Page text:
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Mattias Wallander

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Green Jobs Are a Must for a Strong Economy

Posted: 11/30/11 01:31 PM ET

In August the U.S. Senate unanimously approved a resolution that expresses support for "improvement in the collection, processing and use of recyclable materials throughout the United States." Although this non-binding resolution merely expresses support for recycling, the resolution is still a positive step forward in recognizing the importance of green jobs for both our economy and our environment.

According to the Senate press release, "It is estimated that recycling processors directly or indirectly employ over 450,000 Americans in local communities throughout the United States. These jobs account for more than $90 billion in economic output, which is more than the fishing and forestry industries combined.

A more radical path is proposed in a recent report, "More Jobs, Less Pollution" put out by the Tellus Institute, which calls for increasing the national recycling rate from the current 34 percent to 75 percent through "an enhanced national recycling and composting strategy in the United States." According to the report, such a program could "significantly and sustainably address critical national priorities including climate change, lasting job creation, and improved health."

The report found that achieving a 75 percent national recycling rate holds the potential to create 2.3 million new jobs. It would also strengthen local economies, reduce pollution and improve public health. Additionally, reaching a 75 percent national recycling rate could reduce CO2 emissions by 276 million metric tons by the year 2030. This is equivalent to eliminating the emissions from 72 coal-fired power plants or taking approximately 50 million cars off the road.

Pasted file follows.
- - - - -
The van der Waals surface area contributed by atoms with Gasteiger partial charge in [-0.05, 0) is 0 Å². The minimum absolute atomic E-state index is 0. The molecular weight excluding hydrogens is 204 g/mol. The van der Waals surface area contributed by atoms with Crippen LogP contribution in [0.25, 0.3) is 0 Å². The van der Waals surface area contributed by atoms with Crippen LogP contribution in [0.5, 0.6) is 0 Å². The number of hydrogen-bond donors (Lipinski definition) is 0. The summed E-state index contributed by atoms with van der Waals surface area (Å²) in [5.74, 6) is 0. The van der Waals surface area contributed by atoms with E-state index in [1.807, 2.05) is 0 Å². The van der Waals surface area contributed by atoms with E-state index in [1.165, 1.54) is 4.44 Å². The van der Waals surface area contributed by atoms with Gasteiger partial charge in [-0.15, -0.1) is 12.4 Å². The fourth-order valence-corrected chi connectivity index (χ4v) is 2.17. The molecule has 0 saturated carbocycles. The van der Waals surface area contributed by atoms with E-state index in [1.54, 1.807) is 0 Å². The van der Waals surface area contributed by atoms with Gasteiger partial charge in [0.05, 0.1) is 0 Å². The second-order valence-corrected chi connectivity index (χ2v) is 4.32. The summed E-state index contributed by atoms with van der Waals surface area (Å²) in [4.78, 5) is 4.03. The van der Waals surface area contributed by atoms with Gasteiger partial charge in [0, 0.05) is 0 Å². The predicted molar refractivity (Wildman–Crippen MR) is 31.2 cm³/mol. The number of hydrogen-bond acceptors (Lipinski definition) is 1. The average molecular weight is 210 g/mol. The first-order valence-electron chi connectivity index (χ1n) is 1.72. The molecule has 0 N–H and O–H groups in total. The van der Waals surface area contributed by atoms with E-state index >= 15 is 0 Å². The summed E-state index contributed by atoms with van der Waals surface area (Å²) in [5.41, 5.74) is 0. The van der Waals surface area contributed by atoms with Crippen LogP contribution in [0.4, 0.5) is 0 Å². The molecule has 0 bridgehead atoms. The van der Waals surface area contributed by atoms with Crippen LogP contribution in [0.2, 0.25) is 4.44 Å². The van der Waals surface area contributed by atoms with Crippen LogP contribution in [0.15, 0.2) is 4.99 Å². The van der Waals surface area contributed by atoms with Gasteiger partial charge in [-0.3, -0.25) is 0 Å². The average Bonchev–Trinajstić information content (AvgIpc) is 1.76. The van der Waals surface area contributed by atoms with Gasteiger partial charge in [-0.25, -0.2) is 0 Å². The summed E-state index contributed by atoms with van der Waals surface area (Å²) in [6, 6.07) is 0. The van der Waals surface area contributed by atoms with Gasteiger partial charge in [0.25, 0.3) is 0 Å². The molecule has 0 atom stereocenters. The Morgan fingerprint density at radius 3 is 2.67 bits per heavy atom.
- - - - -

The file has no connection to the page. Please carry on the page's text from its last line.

As the CEO of the textile recycling company, USAgain, I'm particularly interested in increasing the number of jobs provided by our industry, now employing more than 17,000 people in the U.S. This month the Environmental Protection Agency released their latest waste characterization data showing that only 15 percent of the 13 million tons of textile waste generated in 2010 were recovered for recycling. Capturing the 85 percent of textiles that are wasted presents an opportunity for more than 500 percent growth in the textile recycling industry and the addition of 90,000 green jobs.

Stimulating the recycling and reuse industry in general to create more jobs makes a lot of sense.

On a per-ton basis, sorting and processing recyclables alone sustains 10 times more jobs than landfilling or incineration... Product reuse is even more job-intensive than recycling. It is a knowledge-based industry, with a premium placed on accurate sorting, pricing, and good inventory management.

According to the Institute for Local Self Reliance, the textile reclamation industry employs 85 times more workers than do landfills and incinerators on a per-ton basis.

While I support a national recycling goal of 75 percent wholeheartedly, I expect that in order to move the recycling needle significantly forward we need our legislators to step up to the plate and actually ban the disposal of materials that can and therefore should be recycled 100 percent. It worked for electronics, now banned from landfilling and incineration in 18 states and New York City. It has worked in other countries such as Norway that recently introduced a total ban on disposal of textiles in landfills.

Let's get serious about creating more green jobs. A ban on textiles in landfills would lend the political support for municipal government, business and non-profit groups to get together and finally bridge the 85 percent gap in textile recycling while creating much-needed jobs and a cleaner planet too.

 

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